does iphone have a gps chip inside?

Discussion in 'iPhone' started by charliehustle, Aug 24, 2009.

  1. charliehustle macrumors 6502

    Jul 30, 2009
    I remember I used to have an N95 back in the day, and some guy told me unless I had a phone plan, the GPS would not work,

    but now that these navigation apps are advertising that they'll work without a phone plan, and they also work on the ipod touch,

    so my question is, is there only a GPS chip in the iphone? or does it also use another form of tech to locate you ??
  2. PoitNarf macrumors 65816


    May 28, 2007
    Northern NJ
    Yes, the iPhone 3G and 3GS have a GPS receiver built-in. The original iPhone does not. If a GPS signal is not available then the iPhone can use mobile phone towers or WiFi to approximate your location. It also uses the mobile phone towers and WiFi to establish a quicker GPS lock; this is known as A-GPS (assisted GPS). No version of the iPod Touch thus far has contained any sort of GPS functionality. However I'm pretty sure that I've read that devices like the TomTom cardock for the iPhone will also provide GPS functionality to the iPod Touch.
  3. Gav2k macrumors G3


    Jul 24, 2009
    Yes the iPhone has a gps receiver inside you don't need a data plan unless the app uses web based mapping navigon tomtom etc keep the maps on the phone so your ok.

    Xgps (jailbreak) works on the touch with an external gps dongle. Search google. I'm not sure if navigon and tomtom can use that dongle but the tomtom cradle adds gps to the touch so some think.
  4. thelatinist macrumors 603


    Aug 15, 2009
    Connecticut, USA
    If you had bothered to do any research, you could easily have found out that the iPhone does, in fact, have a GPS receiver. The iPod Touch does not, however, havea GPS receiver, nor does it work with navigation apps.
  5. charliehustle thread starter macrumors 6502

    Jul 30, 2009
    thanks for clearing that up..

    I remember I was kinda mad back in the day when I found out the N95 had to have a phone plan for the GPS to work, and not to mention it was horrible..
  6. michael.lauden macrumors 68020


    Dec 25, 2008
    AT&T Navigator ring any bells?

    iPhone location based services are amazing, even on the 2G, tower triangulation works for me unless i obviously, have no service!
  7. actorkid macrumors 6502

    Feb 26, 2008
    you need to do some reasearch as well my friend

    you are correct that the iPod touch does not have a GPS chip, but it WILL work with navigation apps, providing you purchase tomtom's car dock/cradle.

    The fact of the matter is, the GPS/speakers in the iPhone are not the best. So tomtom included a better GPS and louder speaker in their dock. The iphone/ipod touch is basically only used for its screen to show your navigation and run the app.
  8. kdarling macrumors demi-god


    Jun 9, 2007
    First university coding class = 47 years ago
    Common misconception.

    Locating by Google tower database or Skyhook WiFi database, is not A-GPS. They are simply alternative methods.

    A-GPS is, as the name implies, about using GPS. It consults an assistance server to get current satellite information (instead of downloading slowly from the satellites themselves). This greatly speeds up the time to first fix.
  9. thelatinist macrumors 603


    Aug 15, 2009
    Connecticut, USA
    Last I checked, a car kit was not an app. Also it is not to put it...for sale.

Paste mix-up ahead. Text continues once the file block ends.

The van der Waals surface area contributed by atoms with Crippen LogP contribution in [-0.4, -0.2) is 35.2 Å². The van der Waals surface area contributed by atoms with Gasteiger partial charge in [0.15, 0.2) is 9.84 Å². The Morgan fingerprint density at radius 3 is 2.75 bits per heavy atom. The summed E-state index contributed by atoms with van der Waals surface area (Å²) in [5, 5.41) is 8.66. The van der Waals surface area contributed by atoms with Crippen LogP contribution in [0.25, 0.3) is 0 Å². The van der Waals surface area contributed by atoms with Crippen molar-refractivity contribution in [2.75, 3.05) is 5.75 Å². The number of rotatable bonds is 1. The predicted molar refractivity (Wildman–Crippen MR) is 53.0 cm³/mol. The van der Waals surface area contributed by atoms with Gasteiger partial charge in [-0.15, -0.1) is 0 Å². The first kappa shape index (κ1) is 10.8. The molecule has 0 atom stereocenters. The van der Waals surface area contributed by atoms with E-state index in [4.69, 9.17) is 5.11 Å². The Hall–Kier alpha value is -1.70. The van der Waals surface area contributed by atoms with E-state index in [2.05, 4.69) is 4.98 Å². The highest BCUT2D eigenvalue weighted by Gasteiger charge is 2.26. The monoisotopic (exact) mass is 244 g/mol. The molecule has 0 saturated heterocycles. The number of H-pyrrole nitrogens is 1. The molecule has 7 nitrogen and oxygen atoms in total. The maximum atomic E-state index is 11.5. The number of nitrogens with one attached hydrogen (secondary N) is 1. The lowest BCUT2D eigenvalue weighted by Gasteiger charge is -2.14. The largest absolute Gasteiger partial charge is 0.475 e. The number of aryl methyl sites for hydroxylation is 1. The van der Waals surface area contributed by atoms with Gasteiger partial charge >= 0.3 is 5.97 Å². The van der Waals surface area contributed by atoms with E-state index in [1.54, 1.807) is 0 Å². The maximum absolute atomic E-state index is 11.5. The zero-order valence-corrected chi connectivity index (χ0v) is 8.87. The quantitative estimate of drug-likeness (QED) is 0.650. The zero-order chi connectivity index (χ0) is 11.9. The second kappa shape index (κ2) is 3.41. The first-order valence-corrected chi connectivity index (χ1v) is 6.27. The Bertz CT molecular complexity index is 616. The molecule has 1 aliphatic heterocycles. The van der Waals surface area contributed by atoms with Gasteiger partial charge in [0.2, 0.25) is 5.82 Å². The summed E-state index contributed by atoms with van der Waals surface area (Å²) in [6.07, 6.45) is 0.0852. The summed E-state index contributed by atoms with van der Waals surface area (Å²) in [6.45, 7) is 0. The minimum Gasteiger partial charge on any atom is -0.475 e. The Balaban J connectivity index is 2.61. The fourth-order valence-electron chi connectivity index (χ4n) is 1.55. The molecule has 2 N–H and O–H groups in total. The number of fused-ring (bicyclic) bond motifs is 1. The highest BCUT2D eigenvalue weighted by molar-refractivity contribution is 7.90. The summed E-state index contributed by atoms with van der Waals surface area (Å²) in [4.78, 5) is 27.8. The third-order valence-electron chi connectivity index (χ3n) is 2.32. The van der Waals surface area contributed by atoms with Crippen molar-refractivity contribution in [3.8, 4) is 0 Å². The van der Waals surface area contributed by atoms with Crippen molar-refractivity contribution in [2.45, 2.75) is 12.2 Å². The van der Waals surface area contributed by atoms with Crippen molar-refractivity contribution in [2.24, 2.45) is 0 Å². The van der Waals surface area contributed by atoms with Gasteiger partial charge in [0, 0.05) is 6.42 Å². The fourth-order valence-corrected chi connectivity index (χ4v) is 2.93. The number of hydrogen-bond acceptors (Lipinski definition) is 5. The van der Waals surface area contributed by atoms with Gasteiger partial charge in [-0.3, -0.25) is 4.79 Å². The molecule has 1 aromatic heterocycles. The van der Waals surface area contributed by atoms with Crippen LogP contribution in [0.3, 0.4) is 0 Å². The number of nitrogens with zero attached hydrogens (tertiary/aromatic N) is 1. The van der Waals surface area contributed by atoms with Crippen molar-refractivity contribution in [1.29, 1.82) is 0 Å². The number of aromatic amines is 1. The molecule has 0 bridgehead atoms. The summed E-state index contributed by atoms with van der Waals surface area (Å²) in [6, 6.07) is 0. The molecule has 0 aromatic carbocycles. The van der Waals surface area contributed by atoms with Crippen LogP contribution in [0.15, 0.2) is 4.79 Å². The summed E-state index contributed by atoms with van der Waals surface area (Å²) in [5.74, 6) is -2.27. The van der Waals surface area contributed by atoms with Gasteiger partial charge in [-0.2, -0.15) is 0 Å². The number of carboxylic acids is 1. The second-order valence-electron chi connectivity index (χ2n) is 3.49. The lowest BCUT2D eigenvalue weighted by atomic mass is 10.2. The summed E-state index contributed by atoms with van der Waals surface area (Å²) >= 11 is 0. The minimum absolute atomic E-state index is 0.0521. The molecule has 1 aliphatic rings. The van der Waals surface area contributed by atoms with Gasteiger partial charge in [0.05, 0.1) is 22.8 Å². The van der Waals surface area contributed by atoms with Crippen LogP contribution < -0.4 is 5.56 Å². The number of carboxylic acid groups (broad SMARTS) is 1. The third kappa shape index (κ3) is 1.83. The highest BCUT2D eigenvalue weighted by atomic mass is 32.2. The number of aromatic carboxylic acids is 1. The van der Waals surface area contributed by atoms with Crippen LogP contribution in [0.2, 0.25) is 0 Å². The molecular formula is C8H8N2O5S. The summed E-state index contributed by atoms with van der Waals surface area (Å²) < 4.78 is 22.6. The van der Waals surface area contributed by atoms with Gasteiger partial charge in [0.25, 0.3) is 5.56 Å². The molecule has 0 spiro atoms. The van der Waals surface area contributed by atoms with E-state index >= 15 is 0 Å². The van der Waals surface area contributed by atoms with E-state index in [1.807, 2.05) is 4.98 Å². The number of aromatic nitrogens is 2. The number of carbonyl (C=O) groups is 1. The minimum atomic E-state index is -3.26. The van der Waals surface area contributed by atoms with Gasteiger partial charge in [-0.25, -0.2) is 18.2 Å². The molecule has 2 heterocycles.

10. actorkid macrumors 6502

    Feb 26, 2008
    what does the car kit not being an app have to do with anything? It may not be for sale yet, but it WILL be soon. I mean, hey, it's been pictured and announced.

    No need to get fussy, just stating that such navigation apps WILL in fact work with the iPod touch, as long as you purchase the car kit.

    but back to the OP's question. You do not need a data/phone plan for gps to work. But if you go this route, i recommend buying a nav app with built in maps, since web-based maps WON'T load without a data connection.

    I would honestly recommend buying the car kit regardless in the long run. The added speaker, and more reliable GPS receiver is a great perk IMO....not to mention you need somewhere to put the phone while you use it!
  11. qawsed macrumors regular

    Jul 9, 2009
  12. goosnarrggh macrumors 68000

    May 16, 2006
    And if you want to get really pedantic, PoitNarf's statement is not actually in conflict with such a mechanism.

    It must use some form of external data communication to download the current satellite information. The only two mechanisms available to perform such communication are by using mobile phone towers, or by using WiFi.

    Don' forget, too, that some other forms of assistance are also collectively covered by the terminology "A-GPS".

    For example, if, due to poor reception, a device is only able to collect a garbled signal from nearby satellites, it can send whatever information it is able to gather back to a central service, which uses that incomplete information, along with its knowledge of the current state of the satellite constellation, to determine which satellites the device is actually communicating with, and then perform the necessary computations to send back to the device. This may not be the way in which the iPhone's A-GPS system works, but it is recognized as a legitimate form of A-GPS.

    Another example: A device may not have adequate computational resources available on-board to perform the mathematics required to determine position based on the received GPS signal. It may send the complete GPS signal back to a central service, which performs the math and sends the result back to the device.

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